St. Michael's Episcopal Church, a National Historic Landmark, is one of the finest Colonial American churches in the country and the oldest church in Charleston. Although the architect is unknown, the church was built between 1752 and 1761 and resembles 18th-century English pattern book examples widely used throughout the colonies. It is similar in many respects to London's St. Martin-in-the-Fields, designed by James Gibbs. Prominent and elegant features of the two-story stuccoed brick church are its giant classical portico and a 186-foot high massively proportioned steeple. The history of the congregation of St. Michael's is rooted in that of St. Philip's Episcopal. The first St. Philip's church stood at this site from approximately 1681 to 1727. In 1751, the congregation divided, and the residents of the lower half of the city formed St. Michael's.
Approximately 15 years after its doors opened, St. Michael's became Charleston's focal point of Colonial resistance to the British. During the Revolutionary period, the church tower was a target for British ship gunners. In the hopes of decreasing it's visibility the white tower was painted black, which made it even more visible against the blue sky. Contributing to the war effort, the lead roof was melted down for bullets. The steeple continued to function as a navigational landmark and observation post during all subsequent major American military conflicts, as well as a fire lookout until the late 19th century.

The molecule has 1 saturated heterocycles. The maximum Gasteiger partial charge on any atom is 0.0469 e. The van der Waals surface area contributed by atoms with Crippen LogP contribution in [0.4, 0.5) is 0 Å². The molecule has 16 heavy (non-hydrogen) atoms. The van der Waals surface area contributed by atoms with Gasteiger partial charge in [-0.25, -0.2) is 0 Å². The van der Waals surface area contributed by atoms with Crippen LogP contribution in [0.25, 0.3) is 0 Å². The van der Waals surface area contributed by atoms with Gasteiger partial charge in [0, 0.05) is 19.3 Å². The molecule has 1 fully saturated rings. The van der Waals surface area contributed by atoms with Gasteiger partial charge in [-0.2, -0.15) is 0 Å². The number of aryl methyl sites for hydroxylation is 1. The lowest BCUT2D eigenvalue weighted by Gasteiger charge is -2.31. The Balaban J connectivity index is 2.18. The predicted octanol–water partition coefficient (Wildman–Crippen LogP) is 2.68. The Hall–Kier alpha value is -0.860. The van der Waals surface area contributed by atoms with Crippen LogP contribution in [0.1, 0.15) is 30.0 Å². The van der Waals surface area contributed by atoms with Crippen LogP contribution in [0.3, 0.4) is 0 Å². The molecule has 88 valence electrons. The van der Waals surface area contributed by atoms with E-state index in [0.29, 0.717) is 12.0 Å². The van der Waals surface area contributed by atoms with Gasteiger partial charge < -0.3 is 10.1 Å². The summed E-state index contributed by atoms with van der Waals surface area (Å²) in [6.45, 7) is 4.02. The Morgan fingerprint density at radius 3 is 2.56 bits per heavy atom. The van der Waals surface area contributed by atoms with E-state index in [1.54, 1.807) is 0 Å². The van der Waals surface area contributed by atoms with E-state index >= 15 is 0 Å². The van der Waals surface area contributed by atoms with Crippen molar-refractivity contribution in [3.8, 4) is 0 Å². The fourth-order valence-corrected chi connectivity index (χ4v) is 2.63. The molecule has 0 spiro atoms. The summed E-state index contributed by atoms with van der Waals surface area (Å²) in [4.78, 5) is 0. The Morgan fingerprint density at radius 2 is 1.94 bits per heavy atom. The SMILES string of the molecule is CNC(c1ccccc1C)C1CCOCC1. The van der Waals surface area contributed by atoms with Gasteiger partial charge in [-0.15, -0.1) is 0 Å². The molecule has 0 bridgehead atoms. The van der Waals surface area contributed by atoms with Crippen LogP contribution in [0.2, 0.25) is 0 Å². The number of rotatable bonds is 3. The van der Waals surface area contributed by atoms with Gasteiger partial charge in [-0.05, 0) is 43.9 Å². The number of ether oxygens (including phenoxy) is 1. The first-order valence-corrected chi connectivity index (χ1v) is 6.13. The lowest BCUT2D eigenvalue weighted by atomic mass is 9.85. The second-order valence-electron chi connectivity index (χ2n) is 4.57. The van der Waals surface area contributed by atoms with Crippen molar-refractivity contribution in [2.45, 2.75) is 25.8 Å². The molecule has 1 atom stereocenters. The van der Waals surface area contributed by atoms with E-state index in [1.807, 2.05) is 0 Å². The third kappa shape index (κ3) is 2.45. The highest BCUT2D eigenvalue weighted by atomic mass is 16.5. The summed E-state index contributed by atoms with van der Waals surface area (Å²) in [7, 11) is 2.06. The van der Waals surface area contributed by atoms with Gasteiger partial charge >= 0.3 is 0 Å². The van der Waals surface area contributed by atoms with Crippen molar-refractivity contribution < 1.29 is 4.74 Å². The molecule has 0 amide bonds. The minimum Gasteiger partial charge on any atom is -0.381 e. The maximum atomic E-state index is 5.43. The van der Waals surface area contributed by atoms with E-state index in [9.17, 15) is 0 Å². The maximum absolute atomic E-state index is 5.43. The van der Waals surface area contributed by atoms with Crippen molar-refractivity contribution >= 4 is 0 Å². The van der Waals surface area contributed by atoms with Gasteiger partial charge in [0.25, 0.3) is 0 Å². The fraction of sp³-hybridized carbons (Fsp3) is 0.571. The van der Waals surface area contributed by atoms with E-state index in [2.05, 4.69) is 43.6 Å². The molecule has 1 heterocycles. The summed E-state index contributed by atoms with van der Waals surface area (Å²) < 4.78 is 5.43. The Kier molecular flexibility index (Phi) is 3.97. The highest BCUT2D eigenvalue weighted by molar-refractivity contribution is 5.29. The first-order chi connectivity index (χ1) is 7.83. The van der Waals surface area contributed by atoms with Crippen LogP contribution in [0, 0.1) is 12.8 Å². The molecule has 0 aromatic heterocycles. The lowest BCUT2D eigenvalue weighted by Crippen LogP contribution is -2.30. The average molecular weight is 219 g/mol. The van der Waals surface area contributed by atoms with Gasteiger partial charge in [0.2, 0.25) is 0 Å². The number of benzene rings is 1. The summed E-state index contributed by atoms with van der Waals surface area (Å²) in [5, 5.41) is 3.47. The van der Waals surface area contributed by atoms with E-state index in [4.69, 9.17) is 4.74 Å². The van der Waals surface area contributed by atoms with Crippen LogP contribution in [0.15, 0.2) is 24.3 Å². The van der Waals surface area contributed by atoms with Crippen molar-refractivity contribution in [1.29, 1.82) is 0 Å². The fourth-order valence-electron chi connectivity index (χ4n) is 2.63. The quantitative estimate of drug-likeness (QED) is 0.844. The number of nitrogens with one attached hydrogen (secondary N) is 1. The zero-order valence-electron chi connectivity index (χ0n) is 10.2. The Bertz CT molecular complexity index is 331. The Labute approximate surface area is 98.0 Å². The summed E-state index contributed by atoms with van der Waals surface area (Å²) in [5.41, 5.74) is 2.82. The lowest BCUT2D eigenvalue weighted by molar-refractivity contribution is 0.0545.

St. Michael's has amazingly survived several hurricanes, wars, fires, earthquakes and a cyclone with little alteration to its architecture. When damaged, the church has been carefully restored or reconstructed. The current portico dates to the late 1880s, and is a replica of the original which was damaged in the 1886 earthquake. The interior of the church still retains its traditional 18th-century English design, with a three-sided second story gallery and native cedar box-pews. The pews, including Number 43 used by George Washington in 1791 and General Robert E. Lee in 1861, have recently been restored to their 18th-century finish. St. Michael's bells are among the city's most beloved treasures, imported from England in 1764. During the Revolutionary War the bells were taken to England as a prize of war, but a London merchant purchased and returned them. During the Civil War, they were sent to Columbia, but cracked in a great fire there in 1865. The metal fragments were salvaged and sent to England to be recast in their original moulds and rehung. St. Michael's continues to be a major city landmark, representing ecclesiastical law in its prominent position at the "Four Corners of the Law," originally the Civic Square in the 17th-century plan of the city.